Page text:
Why you said if you had not had the errand you would have gone on Saturday night; and if you had not been tired you would have gone on Sunday morning; and if you had not heard tell your mother was poorly you would have gone on Sunday afternoon; why did you not go now? – I did not hear till I came home.
Were you tired again? – I heard that he was lost.
Why did you not then go, either to his friends or to the police? – I heard of a good many lating him (seeking him).
Why did you not go then? – I heard that his wife had heard that he was lost.
Why did you not go and tell some of the authorities? (No answer).
Don’t hurry yourself. Take plenty of time to consider – I didn’t wish to have any concern in it.
Very well. Then you never did tell? – Yes, I told my wife that night.
But when did you tell the friends of Simpson, or any one connected with the administration of justice? – Mr Robinson came to me.
When did you give any information? Was it the 26th of December? – No, the 11th.
On the 11th, was it? You had not heard there had been any reward offered then? – No.
No, I should think not. You don’t know anything about the reward now? – I have never seen the bill.
I don’t ask that. You have not heard? – Yes, I have heard.
Oh, you have, have your? – (Laughter).
His LORDSHIP – When did you hear of the reward? Answer that question? – I can’t exactly tell. Not till after I told.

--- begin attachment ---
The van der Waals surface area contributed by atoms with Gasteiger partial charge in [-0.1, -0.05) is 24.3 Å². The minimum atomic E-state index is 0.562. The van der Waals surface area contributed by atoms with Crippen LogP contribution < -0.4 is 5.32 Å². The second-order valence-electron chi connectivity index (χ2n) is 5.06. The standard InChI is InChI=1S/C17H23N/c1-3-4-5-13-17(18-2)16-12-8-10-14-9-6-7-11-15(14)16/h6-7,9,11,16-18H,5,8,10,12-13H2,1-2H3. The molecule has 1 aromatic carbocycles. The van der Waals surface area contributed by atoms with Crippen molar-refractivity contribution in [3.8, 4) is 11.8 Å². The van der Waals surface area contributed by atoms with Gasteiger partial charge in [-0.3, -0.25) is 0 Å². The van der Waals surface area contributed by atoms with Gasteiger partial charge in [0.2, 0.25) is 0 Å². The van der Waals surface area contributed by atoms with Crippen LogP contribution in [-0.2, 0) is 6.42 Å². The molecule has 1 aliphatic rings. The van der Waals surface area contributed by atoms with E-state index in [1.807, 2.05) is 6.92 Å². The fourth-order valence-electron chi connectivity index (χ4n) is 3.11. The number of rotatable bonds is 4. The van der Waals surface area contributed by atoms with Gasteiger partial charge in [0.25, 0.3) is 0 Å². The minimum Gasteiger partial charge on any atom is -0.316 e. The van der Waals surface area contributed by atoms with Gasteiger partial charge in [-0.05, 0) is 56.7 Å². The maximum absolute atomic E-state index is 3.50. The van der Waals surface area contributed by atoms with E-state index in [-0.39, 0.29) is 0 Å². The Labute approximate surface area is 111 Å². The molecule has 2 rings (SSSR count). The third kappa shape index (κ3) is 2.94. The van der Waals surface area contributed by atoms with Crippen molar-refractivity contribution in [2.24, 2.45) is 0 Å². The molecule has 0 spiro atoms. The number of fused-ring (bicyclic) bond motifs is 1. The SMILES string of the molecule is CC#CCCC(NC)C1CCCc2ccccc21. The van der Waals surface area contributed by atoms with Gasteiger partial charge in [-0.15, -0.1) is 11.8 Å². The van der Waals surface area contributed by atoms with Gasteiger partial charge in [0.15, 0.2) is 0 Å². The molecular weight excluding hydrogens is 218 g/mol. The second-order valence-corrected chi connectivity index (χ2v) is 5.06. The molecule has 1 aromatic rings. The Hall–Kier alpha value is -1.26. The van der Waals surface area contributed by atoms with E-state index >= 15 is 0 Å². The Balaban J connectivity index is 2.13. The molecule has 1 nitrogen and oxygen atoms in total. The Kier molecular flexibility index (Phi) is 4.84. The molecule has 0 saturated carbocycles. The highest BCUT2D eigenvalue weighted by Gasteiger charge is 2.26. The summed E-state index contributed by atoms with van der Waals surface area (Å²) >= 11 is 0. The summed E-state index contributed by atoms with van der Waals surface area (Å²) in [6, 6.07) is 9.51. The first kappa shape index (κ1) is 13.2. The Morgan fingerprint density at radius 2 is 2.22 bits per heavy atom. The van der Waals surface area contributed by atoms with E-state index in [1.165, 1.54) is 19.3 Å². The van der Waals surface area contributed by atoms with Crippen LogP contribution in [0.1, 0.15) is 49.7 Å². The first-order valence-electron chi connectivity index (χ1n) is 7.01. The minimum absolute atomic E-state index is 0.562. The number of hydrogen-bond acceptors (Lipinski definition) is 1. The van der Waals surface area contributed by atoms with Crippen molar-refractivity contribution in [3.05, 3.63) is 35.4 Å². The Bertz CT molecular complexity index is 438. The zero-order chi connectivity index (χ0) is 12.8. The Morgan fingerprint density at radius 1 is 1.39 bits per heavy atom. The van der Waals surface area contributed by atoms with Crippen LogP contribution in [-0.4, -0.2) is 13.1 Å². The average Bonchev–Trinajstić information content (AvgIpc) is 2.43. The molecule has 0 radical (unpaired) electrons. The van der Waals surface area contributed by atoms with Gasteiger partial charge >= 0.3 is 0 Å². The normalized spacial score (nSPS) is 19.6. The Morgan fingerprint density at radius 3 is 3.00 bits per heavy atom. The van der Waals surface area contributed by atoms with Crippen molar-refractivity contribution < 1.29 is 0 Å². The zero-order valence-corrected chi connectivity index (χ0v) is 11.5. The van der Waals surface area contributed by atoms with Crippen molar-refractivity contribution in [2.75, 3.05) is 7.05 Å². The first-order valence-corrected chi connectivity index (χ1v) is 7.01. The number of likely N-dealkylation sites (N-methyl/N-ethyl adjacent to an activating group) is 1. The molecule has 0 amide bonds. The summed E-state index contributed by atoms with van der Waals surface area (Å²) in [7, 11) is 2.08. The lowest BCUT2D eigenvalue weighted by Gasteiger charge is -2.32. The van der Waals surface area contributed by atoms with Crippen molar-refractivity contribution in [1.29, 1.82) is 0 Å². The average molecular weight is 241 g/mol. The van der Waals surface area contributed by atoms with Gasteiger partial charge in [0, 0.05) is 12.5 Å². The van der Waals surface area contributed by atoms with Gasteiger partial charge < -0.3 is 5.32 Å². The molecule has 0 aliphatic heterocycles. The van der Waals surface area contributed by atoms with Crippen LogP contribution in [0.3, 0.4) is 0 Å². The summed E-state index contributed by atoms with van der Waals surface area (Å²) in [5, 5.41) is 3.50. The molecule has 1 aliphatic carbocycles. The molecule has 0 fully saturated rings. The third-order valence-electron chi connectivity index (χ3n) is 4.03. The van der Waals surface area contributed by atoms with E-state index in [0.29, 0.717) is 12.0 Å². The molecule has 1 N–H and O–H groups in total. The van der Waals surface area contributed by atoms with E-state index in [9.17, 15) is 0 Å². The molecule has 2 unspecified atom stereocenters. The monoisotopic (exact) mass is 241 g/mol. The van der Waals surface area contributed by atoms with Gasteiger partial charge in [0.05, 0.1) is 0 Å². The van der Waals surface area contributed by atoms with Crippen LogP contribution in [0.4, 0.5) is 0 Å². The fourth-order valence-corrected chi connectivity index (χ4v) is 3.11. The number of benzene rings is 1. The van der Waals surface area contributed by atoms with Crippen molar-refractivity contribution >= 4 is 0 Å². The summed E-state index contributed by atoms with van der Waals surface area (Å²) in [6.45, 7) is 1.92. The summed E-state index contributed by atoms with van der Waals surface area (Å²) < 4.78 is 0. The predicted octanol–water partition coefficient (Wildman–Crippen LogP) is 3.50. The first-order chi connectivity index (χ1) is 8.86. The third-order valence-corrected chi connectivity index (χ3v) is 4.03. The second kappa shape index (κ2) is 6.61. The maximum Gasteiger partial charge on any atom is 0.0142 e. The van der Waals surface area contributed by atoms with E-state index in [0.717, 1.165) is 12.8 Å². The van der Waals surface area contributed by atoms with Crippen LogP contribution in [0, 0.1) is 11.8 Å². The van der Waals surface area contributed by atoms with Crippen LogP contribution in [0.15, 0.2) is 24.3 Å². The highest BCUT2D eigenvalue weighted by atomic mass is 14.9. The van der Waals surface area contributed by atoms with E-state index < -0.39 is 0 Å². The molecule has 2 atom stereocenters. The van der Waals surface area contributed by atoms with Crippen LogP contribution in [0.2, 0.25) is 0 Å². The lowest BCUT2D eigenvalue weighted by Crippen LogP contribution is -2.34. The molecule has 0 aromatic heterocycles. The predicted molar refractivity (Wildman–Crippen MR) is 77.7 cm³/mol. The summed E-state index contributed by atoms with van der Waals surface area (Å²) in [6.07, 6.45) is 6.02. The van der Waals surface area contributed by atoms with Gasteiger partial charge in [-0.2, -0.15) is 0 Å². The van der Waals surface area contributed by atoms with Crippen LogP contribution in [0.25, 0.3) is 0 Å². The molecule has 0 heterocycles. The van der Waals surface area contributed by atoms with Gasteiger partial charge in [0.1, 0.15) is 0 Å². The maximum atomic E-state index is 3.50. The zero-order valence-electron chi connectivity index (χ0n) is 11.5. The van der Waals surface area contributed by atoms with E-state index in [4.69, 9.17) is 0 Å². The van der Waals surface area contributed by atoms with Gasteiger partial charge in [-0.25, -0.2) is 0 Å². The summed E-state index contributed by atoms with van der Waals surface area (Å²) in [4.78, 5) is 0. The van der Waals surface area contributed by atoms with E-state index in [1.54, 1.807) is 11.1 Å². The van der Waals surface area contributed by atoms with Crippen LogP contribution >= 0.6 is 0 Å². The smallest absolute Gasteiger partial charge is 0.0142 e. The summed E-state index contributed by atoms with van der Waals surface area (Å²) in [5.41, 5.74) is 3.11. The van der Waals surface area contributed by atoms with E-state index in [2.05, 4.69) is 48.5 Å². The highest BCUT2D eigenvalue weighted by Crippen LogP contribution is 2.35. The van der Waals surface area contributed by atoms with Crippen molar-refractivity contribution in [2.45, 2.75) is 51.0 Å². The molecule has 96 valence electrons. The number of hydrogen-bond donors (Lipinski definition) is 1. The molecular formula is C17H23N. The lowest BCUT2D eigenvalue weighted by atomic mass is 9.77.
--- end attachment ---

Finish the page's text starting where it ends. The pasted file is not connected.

Mr MONK – No, of course not. How long after?
His LORDSHIP – Told it to whom? – I told it to Mr Robinson.
Mr MONK – How long before you heard of the reward? – I can’t tell.
Was it a month after? – It would not be that time.
Was it a fortnight? – (No answer).
Was it a week? – Perhaps a week or nine days.
About a week? – As nearly as I can tell.
Now, we’ll go back to the 15th of November.
Witness then, at counsel’s direction, repeated what is said to have taken place in the barn – in exactly the same words, in the same order, and in the same manner as before; with the variation of hardly a word, an emphasis or even a comma.
Cross-examination continued – There was nobody in the barn with us. Saw Graham nowhere else that night. Never said I did. Did not see him with James Slack or Thomas Bell. I cannot tell where they were working that night. They told me they had been amongst the stacks that afternoon. We did not see them. Never told Hamilton Hogarth about the matter. Did not see Graham try to get up a ladder and fall that afternoon – nor ever said so, never. Did not tell William Hogarth I left William Graham and Slack together in the yard. A day or two afterwards, Hamilton Hogarth was not thrashing with me in the town – nor soon after; about a fortnight after. Had no conversation with him about Simpson’s death. Did not say, “the police were sitting in my house and wanted me to say things I never heard”. Nothing of the kind ever passed between me and Hogarth; never. I told James Slack what William Graham told me – what I told you (a laugh). I told him something about a hare; that the superintendent was very hard on me, soon after this happened, about not telling what I knew. I said I did not wish to lose my work. I wished somebody else to bring it out. It was about Graham getting a hare for somebody.. . I was born beside Ainstable. Don’t recollect my mistress talking about the game when Hogarth was present. Never said she did. I continued working at Mr Goldings.